How much time do people of various ages spend reading? How true is the commonly held rule of thumb, that the older a person, the more they spend reading?
The answer can be found in a recent article by James Tozer published by 1843 (The Economist’s sister publication). It quotes data from the American Time Use Survey (ATUS), an annual survey run by the Bureau of Labor Statistics to examine how leisure time has changed in the last 10 years.
What, you may ask, is the main change since 2006? The rise of the mobile phone, is the simple answer. So, how has that changed the way people spend their leisure time?
The 65+ Group: More TV, Less Reading
To my surprise, it turns out that it’s the 65+ who have the greatest decrease in time reading. Their reading time has decreased from 50′ to 30′.
What has taken up the bulk of this change for the 65+ group? Again, I was surprised to see it was almost exclusively TV. Indeed, TV has also eaten up that group’s thinking time by almost 15′. Despite this, however, the 65+ group remains the largest consumer of reading material.
How About Them Youngsters?
Again to my surprise, the 15-24 age group’s reading habits have remained steady, at some 10′ per day. They, too, are great consumers of TV, but actually, watch less than they did 10 years ago. In their case, however, it is computers and phones that have grabbed their attention — to the great expense of socializing. However, it has to be pointed out that many youngsters use their phones and tablets to read, so their reading time may have actually increased in the past 10 years.
Erm… You Mentioned Marketing?
Yes, I did. What does all this mean for your marketing efforts? Studying the above data, I reached 3 conclusions:
- The rule of thumb is true: the older a person, the more time they spend reading.
- Youngsters spend more time reading on devices. Make your books available in both print and digital format to attract a younger audience.
- The impression that youngsters no longer read is misleading. Young people and teens read on their devices and they read as many books as they did 10 years ago.
I hope you find them useful. Check out the original post on 1843 for more information on how people spend their leisure time!
😉 If it helps, I think a lot of younger folks are invisible in their reading and book buying because their parents own the kindle account – ie it’s used for ‘school books’ but they buy other stuff on it too – and as someone up there said, they chat on social media too.
I wrote my books on the also bought principle; as in, if you liked Harry Potter/Terry Pratchett/Douglas Adams you will also like… but while I expected the readers to be kids it’s women from 35 – 35 and from 55 up and men from 45 up. Weird.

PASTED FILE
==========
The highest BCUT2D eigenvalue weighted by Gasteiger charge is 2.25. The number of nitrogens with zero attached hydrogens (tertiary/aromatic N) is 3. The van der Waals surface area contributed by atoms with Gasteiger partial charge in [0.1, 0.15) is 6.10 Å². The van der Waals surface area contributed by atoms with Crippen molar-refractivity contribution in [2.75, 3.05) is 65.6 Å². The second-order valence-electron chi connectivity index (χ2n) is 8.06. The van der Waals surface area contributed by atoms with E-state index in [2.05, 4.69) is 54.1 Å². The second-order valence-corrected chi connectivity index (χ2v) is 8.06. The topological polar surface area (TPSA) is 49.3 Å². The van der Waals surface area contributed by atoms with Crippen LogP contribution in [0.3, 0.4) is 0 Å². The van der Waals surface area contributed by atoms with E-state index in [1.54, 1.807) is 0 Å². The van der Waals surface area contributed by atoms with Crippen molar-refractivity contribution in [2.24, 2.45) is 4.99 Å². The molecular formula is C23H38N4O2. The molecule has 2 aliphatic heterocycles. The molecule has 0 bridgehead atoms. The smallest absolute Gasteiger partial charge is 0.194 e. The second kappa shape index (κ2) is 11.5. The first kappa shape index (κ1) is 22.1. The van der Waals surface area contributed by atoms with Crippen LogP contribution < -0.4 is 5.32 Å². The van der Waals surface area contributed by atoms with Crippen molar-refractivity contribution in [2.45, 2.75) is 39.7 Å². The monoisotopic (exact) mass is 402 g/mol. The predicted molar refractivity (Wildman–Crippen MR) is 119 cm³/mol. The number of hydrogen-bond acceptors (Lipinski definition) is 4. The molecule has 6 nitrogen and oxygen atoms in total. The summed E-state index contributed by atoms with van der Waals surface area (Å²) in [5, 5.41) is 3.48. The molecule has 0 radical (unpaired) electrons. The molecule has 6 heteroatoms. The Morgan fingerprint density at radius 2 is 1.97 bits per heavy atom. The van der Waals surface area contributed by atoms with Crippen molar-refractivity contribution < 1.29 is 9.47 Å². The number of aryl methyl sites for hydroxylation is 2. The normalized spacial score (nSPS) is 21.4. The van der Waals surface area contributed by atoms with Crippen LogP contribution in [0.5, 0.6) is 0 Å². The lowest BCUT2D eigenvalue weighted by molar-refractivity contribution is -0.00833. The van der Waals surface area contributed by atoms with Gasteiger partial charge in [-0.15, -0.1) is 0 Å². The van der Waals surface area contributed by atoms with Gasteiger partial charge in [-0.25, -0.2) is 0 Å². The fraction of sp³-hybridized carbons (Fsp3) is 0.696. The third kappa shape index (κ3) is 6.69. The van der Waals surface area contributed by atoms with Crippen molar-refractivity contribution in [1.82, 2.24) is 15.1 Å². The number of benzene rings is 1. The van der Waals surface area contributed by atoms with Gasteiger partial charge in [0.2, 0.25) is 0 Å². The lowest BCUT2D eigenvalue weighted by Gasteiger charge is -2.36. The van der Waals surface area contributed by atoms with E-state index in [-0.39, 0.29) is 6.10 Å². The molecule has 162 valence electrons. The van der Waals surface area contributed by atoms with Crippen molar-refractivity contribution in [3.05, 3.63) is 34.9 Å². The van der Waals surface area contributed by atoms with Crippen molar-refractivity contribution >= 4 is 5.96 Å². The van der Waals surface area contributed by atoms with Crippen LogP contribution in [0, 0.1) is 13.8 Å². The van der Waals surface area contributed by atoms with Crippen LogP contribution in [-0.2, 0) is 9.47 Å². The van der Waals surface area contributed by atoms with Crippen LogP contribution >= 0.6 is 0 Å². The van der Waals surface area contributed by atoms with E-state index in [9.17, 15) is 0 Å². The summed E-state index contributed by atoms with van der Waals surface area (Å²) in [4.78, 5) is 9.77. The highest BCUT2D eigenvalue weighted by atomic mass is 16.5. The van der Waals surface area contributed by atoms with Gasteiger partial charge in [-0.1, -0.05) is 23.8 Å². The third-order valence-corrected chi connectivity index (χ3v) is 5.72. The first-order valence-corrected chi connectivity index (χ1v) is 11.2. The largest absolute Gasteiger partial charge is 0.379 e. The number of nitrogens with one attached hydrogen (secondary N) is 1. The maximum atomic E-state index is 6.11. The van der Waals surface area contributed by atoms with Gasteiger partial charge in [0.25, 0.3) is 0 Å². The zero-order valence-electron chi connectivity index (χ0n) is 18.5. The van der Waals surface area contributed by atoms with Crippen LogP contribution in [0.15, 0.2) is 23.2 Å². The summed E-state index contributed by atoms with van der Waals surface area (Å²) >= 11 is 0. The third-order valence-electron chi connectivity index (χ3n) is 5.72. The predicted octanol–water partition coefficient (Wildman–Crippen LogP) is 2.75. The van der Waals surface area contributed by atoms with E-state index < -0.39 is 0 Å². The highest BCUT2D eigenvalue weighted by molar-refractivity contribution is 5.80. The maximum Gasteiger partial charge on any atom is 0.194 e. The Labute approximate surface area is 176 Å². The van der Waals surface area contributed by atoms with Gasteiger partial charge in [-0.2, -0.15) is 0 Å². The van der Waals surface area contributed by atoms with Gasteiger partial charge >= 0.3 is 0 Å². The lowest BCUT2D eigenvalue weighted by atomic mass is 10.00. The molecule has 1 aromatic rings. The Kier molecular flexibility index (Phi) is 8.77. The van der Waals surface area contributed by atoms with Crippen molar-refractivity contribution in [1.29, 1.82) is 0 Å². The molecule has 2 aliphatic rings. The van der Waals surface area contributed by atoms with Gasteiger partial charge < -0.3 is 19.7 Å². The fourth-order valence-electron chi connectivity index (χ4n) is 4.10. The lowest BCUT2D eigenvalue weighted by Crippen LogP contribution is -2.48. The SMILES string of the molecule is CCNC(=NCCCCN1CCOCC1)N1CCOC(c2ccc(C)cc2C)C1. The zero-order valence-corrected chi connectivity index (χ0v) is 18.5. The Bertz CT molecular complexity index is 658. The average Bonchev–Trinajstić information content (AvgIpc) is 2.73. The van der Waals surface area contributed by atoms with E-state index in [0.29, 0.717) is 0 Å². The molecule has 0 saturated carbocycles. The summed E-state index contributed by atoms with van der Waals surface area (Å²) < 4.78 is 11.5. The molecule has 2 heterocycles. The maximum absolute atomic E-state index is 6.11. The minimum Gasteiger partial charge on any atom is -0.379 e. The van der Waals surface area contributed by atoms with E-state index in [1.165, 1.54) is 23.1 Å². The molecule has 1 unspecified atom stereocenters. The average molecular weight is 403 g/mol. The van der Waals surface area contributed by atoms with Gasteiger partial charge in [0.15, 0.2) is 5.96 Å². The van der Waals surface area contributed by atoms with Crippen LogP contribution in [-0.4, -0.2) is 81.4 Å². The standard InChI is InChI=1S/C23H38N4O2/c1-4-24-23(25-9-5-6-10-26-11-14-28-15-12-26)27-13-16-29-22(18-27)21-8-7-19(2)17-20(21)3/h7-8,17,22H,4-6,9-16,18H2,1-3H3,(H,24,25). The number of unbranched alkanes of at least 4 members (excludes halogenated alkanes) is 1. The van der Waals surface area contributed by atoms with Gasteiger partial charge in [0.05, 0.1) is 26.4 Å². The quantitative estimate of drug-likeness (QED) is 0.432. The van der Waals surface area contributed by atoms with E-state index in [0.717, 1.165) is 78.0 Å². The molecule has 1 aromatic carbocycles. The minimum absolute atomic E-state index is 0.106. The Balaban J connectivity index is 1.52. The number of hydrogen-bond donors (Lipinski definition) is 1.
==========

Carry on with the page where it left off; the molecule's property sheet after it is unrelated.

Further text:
We have no control over who enjoys our work, do we? 😀
Good point about kindle account invisibility. Hadn’t thought of that!
Great info, Nicholas. It definitely makes sense to have digitized books, and sales back that up. And, apparently, in a few years I’m going to be doing a lot less thinking, it seems. Ha ha. ,
Lol – somehow I doubt you need to worry about that 😀
This was interesting. As someone now in that 65+ group (just) I am aware that I read a great deal less. As for TV viewing, that hasn’t increased, just got more selective, with an inordinate amount of rolling news thrown in. Of course, what has taken up my time has been blogging. If I wasn’t always blogging, I would be reading instead.
But then I would never have met nice people like you! 🙂
Best wishes, Pete.
The feeling is mutual!
Charles was just saying how his parents are always watching the news. I wonder if part of the reason is that news today are much more fear-based.
From my point of view, it’s because it is always on. This news-mania really only started for me after 9/11. I watched it unfold all day and night, unable to tear myself away from the TV. Now I always expect something ‘big’ to happen.
And in the UK these days, it often does! 🙂
As the Chinese curse goes, may we live in interesting times!
Didn’t expect that trend, but I shouldn’t be surprised. My wife and I always have a book or Kindle around unless we’re out doing something. To be fair, I’m usually working on my own stuff and have taken to more manga than novels. My parents spend a lot of time watching the news and late night dramas. I think stuff like NCIS and the Good Wife are geared toward the older demographics. So, they get caught in the hype more than me. Although, it’s mostly news because all of the 65+ people I know just HAVE to be aware of every event in the world.
I noticed the socializing dot too. That’s fairly worrisome in my mind. If younger people aren’t socializing then how can you build up a word of mouth campaign?
I guess the new word of mouth is the word of social media 🙂
True. Does it help if people aren’t sharing though? Most seem to be there to get attention for themselves. Says the author to the other author though. ?
Hey, what you are you insinuating?? 😀
Nothing. Nothing at all. *goes back to putting up a billboard for Windemere*
Good. Now I can go back to arranging that discrete skywriting promo for my books.
How are we doing on that laser to write our promos on the moon?
Expect delays. The project manager was just snatched by the North Koreans.
It would either be them or the Americans.
That explains the demand for an orange laser.
If not orange then gold. Everything is gold.
Yes, I do hear good things about gold.
Such a malleable, weak metal too.